In 2012 Neil Gaiman gave a commencement speech for the University of Arts in Pennsylvania. Neil Gaiman is a writer of novels, comic books, graphic novels, audio theatre and films. He was born in Hampshire, UK, and now lives in the United States near Minneapolis. Neil’s most notable works include The Sandman, Stardust, American Gods, Neverwhere, Coraline and The Graveyard book. He has also been honoured with many international awards. His speech is packed full of helpful advice for creative people.
I thought I would write this blog post and highlight many of the learning points l found in it.
“Instead of having a career plan, make a list of everything you want to do and just do the next thing on the list.”
“Goals are like mountains in the distance.” Set them and be clear what they are.
“Do things that feel like an adventure. Learn to write by writing. [For a painter, learn to paint by painting]. Stop when it feels like work.”
“A life in the arts, is sometimes like putting messages in bottles on a desert island, and hoping that someone will find one of your bottles, open it and read it, and put something back in a bottle that will wash its way back to you: appreciation, or a commission, or money, or love. But you have to accept that you may put out a hundred things for every bottle that winds up coming back to you.”
“Nothing I did where the only reason for doing it was the money, was ever worth it.” If you do things you’re proud of and if you don’t get paid, at least you will be proud of your work.
“The problems of success. They’re real, and with luck, you’ll experience them all. The point where you stop saying yes to everything is because now the bottles you threw in the ocean are all coming back, and you have to learn to say no.”
“Write fewer emails, write [and paint] more.”
“Get out there and make mistakes.”
After you have finished copying things remember, “The moment that you feel that, just possibly, you’re walking down the street naked, exposing too much of your heart and your mind and what exists on the inside, showing too much of yourself. That’s the moment you may be starting to get it right.”
“Do the stuff only you can do.”
“You should enjoy it, let go and enjoy the ride. Don’t worry about the next deadline or the next idea.”
“Make up your own rules.”
“Pretend that you’re someone who is already successful… and pretend to be wise.”
“Make good art!”
“And now go, and make interesting mistakes, make amazing mistakes, make glorious and fantastic mistakes. Break the rules. Leave the world more interesting for your being here. Make good art.”
With consumerism at the forefront of western society and seen as the purpose of life, we live to work, to earn and to consume, this is a significant part of our lives. However, I find myself drawn to expressing an alternative view of life through my art. Why do I paint..? I want to communicate what I see.
Although many people see painting as being based on traditional values and having a limitation to address contemporary issues, I believe that painting offers the challenge of finding new meanings. I see it as a way to create new insight and uniquely capture people’s imagination. Some people might see this view of painting as naive, that nothing is truly original anymore in this postmodern society.
But for me, other forms of communication don’t compare with the excitement of art. They don’t come close to allowing me the opportunity to look in detail at the interesting and unexplained things l see about me in this world of ours. I am interested in the position that a painter has in relation to the world. I discover things through painting. When I paint, I am looking at the history of art, the present and the future by painting myself and the world.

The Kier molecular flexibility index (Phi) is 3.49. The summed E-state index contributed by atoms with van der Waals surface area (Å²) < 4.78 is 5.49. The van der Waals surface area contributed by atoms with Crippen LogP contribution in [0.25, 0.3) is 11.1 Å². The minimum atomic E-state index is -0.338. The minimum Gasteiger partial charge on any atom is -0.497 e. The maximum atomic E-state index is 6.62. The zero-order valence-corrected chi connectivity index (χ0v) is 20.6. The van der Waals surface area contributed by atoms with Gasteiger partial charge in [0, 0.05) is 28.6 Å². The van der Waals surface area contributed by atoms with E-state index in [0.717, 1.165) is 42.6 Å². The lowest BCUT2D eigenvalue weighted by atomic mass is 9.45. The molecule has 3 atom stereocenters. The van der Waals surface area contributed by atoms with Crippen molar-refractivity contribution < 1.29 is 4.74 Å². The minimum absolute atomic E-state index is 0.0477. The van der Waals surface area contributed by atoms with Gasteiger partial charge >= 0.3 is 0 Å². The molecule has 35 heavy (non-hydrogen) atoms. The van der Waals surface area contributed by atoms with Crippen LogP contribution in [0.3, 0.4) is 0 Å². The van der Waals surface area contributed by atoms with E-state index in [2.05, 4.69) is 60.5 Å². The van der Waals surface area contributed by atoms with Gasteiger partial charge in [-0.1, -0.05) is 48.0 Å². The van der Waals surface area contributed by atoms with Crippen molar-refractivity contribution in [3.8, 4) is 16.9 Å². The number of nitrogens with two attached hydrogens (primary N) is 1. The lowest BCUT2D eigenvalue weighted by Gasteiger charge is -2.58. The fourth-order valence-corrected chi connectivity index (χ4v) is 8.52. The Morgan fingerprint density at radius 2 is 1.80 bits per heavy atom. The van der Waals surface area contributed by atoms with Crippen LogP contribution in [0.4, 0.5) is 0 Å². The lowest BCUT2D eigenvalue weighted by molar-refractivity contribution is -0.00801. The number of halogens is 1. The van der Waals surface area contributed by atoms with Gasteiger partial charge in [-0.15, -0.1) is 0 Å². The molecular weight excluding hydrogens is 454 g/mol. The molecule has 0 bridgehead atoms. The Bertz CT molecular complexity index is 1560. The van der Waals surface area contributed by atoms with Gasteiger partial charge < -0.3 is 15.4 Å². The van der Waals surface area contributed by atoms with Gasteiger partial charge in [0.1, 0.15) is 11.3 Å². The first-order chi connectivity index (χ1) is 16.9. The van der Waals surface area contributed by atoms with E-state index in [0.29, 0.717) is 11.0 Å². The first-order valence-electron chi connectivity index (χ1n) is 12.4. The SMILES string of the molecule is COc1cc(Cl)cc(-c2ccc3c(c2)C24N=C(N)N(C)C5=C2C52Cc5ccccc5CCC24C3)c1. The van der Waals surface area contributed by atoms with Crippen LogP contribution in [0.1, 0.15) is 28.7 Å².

Through painting, I have a chance to investigate something that is evasive. I continually have to ask myself what it is that I see. I try hard to identify what it is, as it continuously slips. I never get a chance to see what it would be like if l did something else while painting because, what I love about painting is that you can’t undo the last mark. It is utterly instinctive, for me this makes the process of painting is addictive. I’m always hoping for improvement, but realising that grasping a frightening clarity by showing my true soul and that of the world is unattainable. But I keep coming back to try again. The question nearly always arises; do I risk spoiling it by continuing or do I start a new painting? I am a risk taker and painting suits my way of working and what I want to communicate. I love taking risks as l try to unlock the world about me.
I have a deep down urge to try to master a form of expression where I can communicate my unique view, where I am part of the painting. When I feel this, I feel like I am doing what I am here for. I get deep joy and despair, anxiety and confidence. I feel more alive.
This painting titled ‘A pocket full of dreams’. Take a moment to stop and think what this painting says to you. Pull back the curtain, to consider what it means to be human. In my view, people rely too much on words.
One of the lessons and obstacles I have learnt to deal with is being a perfectionist. Over the years I have visited many galleries and museums and enjoyed looking at other artists work. I use to look at other artists work and compare my work to theirs. But l now realise that looking at other artists work and comparing mine to theirs is counterproductive.
Instead of being helpful the visits made me focus on my insecurities as an artist. I would ask myself; Am l talented? Is my work good enough? And, what if no-one likes my work? I was creating an impossible mindset to overcome. These thoughts were very destructive. However, I slowly came to realise I need to accept what I do and who I am by making my studio free of judgement.
Self-judgement is a learned behaviour that comes from living in our type of society. By comparing my work to someone else’s, I not only noticed that my work was not perfect, by someone else’s standards, I observed that l had changed my standards. These thoughts made me confused as to who I was making the work for; an audience or myself.
By thinking my work was not good enough against someone else’s standards, it was impossible to be playful and enjoy what I was doing. Without the freedom to play and take risks, my work had become stifled and dull.
To be an artist, I realised I need a lot of self-belief. I needed to bring excellence to every I do. By measuring myself against myself, rather than against others l came to realise that art is not like sport, it is not competitive; it is subjective. I needed to reassess what I see as good enough.